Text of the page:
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DevOps Success via the Service Desk

By | April 19, 2016 in Service Desk

DevOps with Your Service Desk

If you ask what a service desk is you might get any of these responses:

  • IT operations or IT service management (ITSM) team: “The team we give the responsibility of dealing with IT issues.” And the more cynical among them might add “… but little in terms of knowledge or tools.”
  • Business users: “The people who can help us with our IT issues … some of the time.”
  • Development: “A worthless and unskilled part of IT.”

Okay the last one might be over-the-top cynical but the service desk can struggle to be valued outside of IT operations.


The Role of the Service Desk in DevOps

Thankfully, DevOps can help to change and improve this perspective by using the service desk as the pivot point between Dev, Ops, the business, and suppliers. DevOps is the cultural effort of getting Ops to see into the world of development and project teams, while also providing a mechanism for Dev and the project management office (PMO) to better understand the impact of change on production environments and, more importantly, on the customers.

So the service desk can be the lynchpin for how communication, collaboration, and the enhanced use of automation can enable technology to better support business processes and operations.

Think about what the business wants from IT:

  • Better features or products, on a more timely basis
  • Deployed in a secure, reliable, and cost effective manner
  • Supported 24x7

So it is a lot more than just the delivery of new or improved technology.

Positioning the Service Desk in DevOps – the “First Way”

Referring to the book “The Phoenix Project,” by Gene Kim et al, the authors talk of DevOps enablement through three principles or ways.

The First Way ensures the flow of technology (people, suppliers, processes, software, and infrastructure) to the business. In my opinion, many DevOps efforts fail because the concentration is on a flow from “idea” to “provided,” but successful DevOps needs to include a longer flow that includes support and review, in order to enhance future use.

The last thing corporate IT organizations want is a dissatisfied stakeholder or customer who looks elsewhere for technology services. But if companies do not consider the entire value stream, then a suitable analogy would be “The operation was a success, but it is a shame that the patient died.” So the service desk can help IT and the business to be prepared for whatever rate of change is going to occur.

The service desk knows what works and what doesn’t, the sort of issues most end users have, and how best to satisfy a customer. Their input early in the design phase can reduce or remove constraints related to non-development issues, such as having the right equipment available to use the new software, addressing licensing, or helping to train users. The flow is now from “idea” to “valued use” of a new feature, product, or service that retains and attracts customers.

Positioning the Service Desk in DevOps – the “Second Way”

The Phoenix Project’s Second Way is feedback and this is where the service desk can excel – as most of the work performed by the service desk results in feedback:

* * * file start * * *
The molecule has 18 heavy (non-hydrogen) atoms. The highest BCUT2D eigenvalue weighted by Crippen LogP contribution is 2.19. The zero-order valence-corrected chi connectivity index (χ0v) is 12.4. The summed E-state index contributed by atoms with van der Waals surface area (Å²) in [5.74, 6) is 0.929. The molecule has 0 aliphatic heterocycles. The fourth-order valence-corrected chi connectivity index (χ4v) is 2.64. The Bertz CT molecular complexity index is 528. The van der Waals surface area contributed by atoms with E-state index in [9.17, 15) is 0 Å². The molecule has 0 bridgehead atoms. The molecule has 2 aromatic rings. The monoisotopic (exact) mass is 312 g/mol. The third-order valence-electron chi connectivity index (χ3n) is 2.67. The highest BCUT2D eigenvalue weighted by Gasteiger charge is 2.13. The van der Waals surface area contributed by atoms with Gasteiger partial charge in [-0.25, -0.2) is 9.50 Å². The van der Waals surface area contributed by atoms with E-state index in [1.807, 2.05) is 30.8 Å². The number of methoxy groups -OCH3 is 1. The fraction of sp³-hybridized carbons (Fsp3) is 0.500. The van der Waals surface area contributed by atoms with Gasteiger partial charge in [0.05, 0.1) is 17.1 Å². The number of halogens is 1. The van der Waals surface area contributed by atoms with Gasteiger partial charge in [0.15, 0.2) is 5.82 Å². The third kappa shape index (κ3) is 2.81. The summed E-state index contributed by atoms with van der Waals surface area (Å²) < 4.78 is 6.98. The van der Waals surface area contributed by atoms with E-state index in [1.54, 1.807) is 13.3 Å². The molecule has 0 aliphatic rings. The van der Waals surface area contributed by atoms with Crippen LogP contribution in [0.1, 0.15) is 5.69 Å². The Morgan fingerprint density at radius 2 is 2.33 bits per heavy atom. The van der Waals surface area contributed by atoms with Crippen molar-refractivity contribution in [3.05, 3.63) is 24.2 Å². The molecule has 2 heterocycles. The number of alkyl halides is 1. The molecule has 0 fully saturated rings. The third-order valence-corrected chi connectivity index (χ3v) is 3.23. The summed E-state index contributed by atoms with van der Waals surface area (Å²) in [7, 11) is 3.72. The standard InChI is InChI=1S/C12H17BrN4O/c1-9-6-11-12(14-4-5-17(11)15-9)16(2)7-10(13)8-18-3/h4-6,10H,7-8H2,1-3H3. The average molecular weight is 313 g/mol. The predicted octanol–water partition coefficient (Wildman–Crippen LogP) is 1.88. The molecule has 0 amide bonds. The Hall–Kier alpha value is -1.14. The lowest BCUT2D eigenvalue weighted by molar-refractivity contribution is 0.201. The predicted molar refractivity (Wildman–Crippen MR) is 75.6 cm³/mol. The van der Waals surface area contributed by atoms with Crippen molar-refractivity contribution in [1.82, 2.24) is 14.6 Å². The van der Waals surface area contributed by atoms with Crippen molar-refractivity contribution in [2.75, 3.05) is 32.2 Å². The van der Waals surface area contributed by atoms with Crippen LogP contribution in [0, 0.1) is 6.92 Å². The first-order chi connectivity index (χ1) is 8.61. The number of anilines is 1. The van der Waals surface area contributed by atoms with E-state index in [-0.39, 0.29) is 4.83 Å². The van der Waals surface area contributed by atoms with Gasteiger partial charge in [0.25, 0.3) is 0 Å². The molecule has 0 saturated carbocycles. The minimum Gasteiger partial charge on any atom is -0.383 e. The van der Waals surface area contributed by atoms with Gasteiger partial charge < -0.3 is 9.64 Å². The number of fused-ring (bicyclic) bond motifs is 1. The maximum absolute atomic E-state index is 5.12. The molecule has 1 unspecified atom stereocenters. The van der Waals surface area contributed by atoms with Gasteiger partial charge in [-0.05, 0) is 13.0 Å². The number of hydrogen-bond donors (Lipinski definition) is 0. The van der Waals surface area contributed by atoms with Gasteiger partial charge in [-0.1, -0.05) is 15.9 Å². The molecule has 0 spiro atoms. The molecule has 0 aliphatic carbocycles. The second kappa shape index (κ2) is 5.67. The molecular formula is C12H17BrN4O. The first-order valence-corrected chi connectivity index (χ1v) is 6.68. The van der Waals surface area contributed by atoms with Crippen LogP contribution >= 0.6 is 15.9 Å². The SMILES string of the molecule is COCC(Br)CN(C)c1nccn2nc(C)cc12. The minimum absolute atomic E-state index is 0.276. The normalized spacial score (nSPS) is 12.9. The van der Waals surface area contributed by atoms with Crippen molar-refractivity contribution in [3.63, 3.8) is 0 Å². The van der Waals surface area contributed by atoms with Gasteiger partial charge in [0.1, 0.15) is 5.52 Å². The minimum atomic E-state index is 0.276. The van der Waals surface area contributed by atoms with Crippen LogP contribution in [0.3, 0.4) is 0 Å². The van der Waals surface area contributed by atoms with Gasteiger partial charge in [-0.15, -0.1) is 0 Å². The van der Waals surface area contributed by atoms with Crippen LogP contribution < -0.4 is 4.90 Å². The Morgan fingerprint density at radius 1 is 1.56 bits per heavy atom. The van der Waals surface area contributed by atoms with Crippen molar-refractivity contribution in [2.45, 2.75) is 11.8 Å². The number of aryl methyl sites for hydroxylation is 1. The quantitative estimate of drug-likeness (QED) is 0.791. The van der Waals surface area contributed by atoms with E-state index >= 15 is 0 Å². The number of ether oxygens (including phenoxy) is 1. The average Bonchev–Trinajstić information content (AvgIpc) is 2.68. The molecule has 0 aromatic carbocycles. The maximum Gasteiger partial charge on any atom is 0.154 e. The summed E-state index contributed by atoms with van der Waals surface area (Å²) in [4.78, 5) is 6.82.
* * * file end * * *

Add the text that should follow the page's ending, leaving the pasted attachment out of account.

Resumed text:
• Gathering information on technology performance and use
  • Knowing how customers or end users react to changes
  • Contributing to 2nd or 3rd level support requirements
  • Capturing customer or end-user requirements or wishes
  • Understanding how technology is used on a daily basis
  • Acting as the “single point of contact” for training or the creation and maintenance of knowledge artifacts, which can lead to better self-service
  • Collating customer complaints
  • Using the service desks’ tools and experience to record and track issues across the development to deployment lifecycle
  • Facilitating escalations internally or to suppliers

All of this and more can help IT react to issues and, more importantly, to proactively assess whether a new feature or product is worth the effort and cost.

Positioning the Service Desk in DevOps – the “Third Way”

The Third Way is continuous improvement, which means that we learn from our efforts and try something new. This step is not a report with actions that no one ever addresses, but is performed daily by all members of IT. Imagine if from the beginning of the “idea” to “go-live” lifecycle, the service desk:

  • Captured all issues
  • Began to learn how to resolve them
  • Ensured that integration, end user, or production-ready tests confirmed that the issue was resolved, or at least that self-healing scripts worked
  • Noted when issues came back and escalated correctly
  • Assisted with the automation of processes
  • Trained users

Letting the service desk learn, create, and improve their capabilities will let the people, who are first to serve, be fully able to perform that function and, where necessary, gather feedback for improvement of the product.

Ultimately, the service desk is not just the “face of IT” – it is also its eyes, ears, and mouth. Everyone in the organization, even IT, uses it to help solve issues or request equipment or software. The service desk therefore knows the “truth” about IT – the good and the bad, from features and products to customers and suppliers – and can add value by sharing this information early in the design lifecycle.

So DevOps and the service desk should be a perfect fit. How is your organization’s DevOps activities involving and exploiting service desk capabilities?

Roy Eldar

About Roy Eldar

Former SysAid VP Support, with over 15 years’ experience in IT and large-scale production operations, Roy was responsible for the cloud infrastructure that powers SysAid and for our signature customer-centric support. Outside of work, Roy is an avid photographer, who also loves road cycling.
 
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